Something’s happening in the complex world of contemporary art. We at Expo Magazine are certainly not contemporary art connoisseurs and unquestionably we do not have that long-standing artistic awareness of fine critics, also them though with some difficulty at times, to judge a true artist from the many charlatans. However we at Expo Magazine have always had a more modest nose for novelty and fine unconventionality, a nose for unearthing with a little advance what the trendsetters are doing in the world’s metropolitan areas, even more so if we happen to participate to a small private event that spread quite simply, without marketing machines to back it, on the word of mouth. The setting is the European metropolis of Milan, in northern Italy.
Imagine Pop Art’s ‘decontextualisation’ of everyday objects: Pop Art emerged in the mid to late 1950s in UK and the Unites States, challenging the tradition of fine art. The idea was using images from popular and mass culture, often through the use of irony. In pop art material is sometimes visually removed from its known context, isolated, or combined with unrelated material and is also associated with the artists’ use of mechanical means of reproduction or rendering techniques. Pop art often takes imagery that is currently in use in advertising, one example for all is Andy Warhol’s Campbell’s Tomato Juice Box, 1964.Imagine Banksy’s satirical street art, epigrams, dark humour and graffitis. Imagine once more Maurizio Cattelan’s sculptures, the provocative and satirical content, coupled with Duchampian originality.
Now, imagine to enforce all this with the manipulation of words. Yes, words. Mr. Amante, being a novelist, masters words to an extent that he has built a new form of art around them. The result are 1×1 meter coloured canvas panels on wooden frames.
Have we witnessed a new, sophisticated Pop Art of the twenty-first century? We’ll let the critics do their job, but for sure we had the impression to face something interesting, that left us thinking and with the same curiosity and feeling of magic we witnessed in the people attending the small event. Mr. Davide Amante is an appreciated novelist with one of his novels set to become a feature film. He is known for literary competence and research, he has faced different literary genres including a children’s novel. As any respectable author he has an opinion on poetry. However, his opinion on poetry differs from that of any other respectable author. Mr. Amante thinks modern poetry has lost its strength and is diluted in the massive flow of words, thoughts and emotions that we share through the Internet and Social media. Thousands of short texts and would be poems are published Online everyday. The power of words is lost in the Internet, and this language is directly connected to followers and numbers. The language of poetry got lost. A revolution was necessary. Mr. Amante thinks poetry belongs no more to book, it belongs to readers and art galleries are the instrument means to restore the strength of words. And here we come to the decontextualisation of the twenty-first century: just like in the twentieth century ordinary objects of everyday life were decontextualised and subsequently gained an enormous iconic strength, today words need to be decontextualised to again draw an iconic attention and strength. ‘The purity of words needs the clean walls of galleries’ to put it with the artists words. So what exactly is Mr. Amante doing? he is taking short, meaningful, poetical texts and he is exposing them in an art gallery just like any other art piece, to draw attention on words and focus the audience on their iconic power. Moreover, the artist is provocatively adding to these words the typical Facebook, Instagram and other social media numbers. In other words he is taking away the dominance of numbers through irony. In other works the artist is provocatively playing with journalists’ names or repetitive concepts entered on the artist’s name, as if the quantity represented by numbers and the mass approval of concepts were a necessary element of this decontextualisation process. And we must say that to our opinion the artist succeeds in his intent, because reading these texts suspended in a flat wall, their provocative numbers and followers displayed, all the power of the poetical content is set free and gives an unexpected vibration that leaves you meditating on the text itself and even on the aesthetic beauty of the letters as if they were a unrepeatable work of art. Looking at these works of art you also realise to what extent our society has lost the true meaning and power of words through technology. A little more than a decade of intensive Social media and Internet use, was sufficient to completely erode words and phrases and subject them to the mere approval of numbers: the value of what one is saying fully depends on the number of followers it generates, while quality, deepness, authenticity are not contemplated in this contemporary process.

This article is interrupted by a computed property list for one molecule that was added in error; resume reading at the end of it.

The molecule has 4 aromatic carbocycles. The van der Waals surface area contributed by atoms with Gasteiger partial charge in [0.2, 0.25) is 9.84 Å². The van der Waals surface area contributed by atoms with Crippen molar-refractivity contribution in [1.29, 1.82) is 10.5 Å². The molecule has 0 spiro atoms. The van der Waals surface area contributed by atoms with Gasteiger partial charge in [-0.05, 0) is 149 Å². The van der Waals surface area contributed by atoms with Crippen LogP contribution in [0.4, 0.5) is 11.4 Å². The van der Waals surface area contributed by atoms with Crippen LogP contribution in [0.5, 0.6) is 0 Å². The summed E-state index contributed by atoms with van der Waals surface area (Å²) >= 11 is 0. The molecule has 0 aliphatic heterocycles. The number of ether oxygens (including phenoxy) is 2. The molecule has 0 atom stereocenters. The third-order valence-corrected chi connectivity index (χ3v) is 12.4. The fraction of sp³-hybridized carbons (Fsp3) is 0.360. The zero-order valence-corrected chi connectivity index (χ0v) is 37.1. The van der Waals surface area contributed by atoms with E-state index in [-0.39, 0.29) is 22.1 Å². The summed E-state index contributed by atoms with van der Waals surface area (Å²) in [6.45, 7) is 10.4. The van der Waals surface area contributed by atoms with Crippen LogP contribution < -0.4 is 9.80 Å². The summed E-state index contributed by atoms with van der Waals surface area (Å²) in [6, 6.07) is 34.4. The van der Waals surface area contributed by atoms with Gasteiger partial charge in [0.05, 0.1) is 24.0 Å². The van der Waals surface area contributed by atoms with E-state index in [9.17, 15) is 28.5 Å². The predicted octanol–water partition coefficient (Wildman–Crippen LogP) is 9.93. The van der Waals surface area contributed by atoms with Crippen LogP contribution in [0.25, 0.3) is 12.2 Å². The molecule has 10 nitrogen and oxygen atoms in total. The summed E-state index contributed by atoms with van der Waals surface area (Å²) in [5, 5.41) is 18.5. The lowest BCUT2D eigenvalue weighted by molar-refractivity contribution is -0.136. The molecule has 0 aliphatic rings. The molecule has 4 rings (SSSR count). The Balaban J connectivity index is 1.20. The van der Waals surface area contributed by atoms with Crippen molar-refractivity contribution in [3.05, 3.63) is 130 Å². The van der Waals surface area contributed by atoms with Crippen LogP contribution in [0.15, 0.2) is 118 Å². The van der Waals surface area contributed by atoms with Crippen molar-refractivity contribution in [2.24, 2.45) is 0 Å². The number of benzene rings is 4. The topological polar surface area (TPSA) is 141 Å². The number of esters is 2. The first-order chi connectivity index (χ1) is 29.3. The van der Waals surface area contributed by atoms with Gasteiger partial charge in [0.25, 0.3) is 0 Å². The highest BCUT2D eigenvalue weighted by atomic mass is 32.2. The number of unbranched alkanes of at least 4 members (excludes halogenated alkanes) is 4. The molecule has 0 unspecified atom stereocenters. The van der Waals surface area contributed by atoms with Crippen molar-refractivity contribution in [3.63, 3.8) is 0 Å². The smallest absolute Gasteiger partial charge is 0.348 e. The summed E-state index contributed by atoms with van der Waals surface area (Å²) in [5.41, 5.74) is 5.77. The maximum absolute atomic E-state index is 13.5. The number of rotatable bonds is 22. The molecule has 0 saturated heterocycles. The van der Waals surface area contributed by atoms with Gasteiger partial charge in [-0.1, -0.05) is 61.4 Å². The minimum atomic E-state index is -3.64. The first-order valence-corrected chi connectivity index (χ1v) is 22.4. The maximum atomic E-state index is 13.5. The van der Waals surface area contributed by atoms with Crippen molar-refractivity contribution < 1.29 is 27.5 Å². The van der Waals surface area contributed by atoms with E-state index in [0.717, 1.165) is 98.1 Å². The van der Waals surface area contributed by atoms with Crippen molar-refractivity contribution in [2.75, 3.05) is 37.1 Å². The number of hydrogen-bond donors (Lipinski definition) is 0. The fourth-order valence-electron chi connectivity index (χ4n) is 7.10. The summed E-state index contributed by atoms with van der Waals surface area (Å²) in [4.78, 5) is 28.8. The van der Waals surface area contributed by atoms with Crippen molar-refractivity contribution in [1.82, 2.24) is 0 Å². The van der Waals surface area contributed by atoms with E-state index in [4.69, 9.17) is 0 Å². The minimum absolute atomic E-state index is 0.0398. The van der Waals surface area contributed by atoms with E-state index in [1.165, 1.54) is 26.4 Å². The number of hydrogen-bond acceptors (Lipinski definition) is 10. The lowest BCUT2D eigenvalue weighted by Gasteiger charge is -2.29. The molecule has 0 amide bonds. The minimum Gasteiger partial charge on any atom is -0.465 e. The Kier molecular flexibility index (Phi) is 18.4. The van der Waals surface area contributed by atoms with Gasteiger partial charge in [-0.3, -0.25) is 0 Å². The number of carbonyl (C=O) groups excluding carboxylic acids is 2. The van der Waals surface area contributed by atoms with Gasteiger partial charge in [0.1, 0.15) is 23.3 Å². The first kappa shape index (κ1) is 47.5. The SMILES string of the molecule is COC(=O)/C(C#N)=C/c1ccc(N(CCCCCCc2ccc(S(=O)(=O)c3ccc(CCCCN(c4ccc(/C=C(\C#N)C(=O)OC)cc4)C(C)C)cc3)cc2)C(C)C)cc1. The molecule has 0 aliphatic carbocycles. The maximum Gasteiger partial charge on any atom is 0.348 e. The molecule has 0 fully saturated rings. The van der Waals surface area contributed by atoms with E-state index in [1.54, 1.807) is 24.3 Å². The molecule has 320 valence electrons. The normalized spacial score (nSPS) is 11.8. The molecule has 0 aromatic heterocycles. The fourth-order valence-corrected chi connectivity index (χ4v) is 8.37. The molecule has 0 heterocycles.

Mr. Amante, a novelist, through his iconic words, may have invented the decontextualisation of the twenty-first century and we may have just as well participated to one of the very first presentations of these works.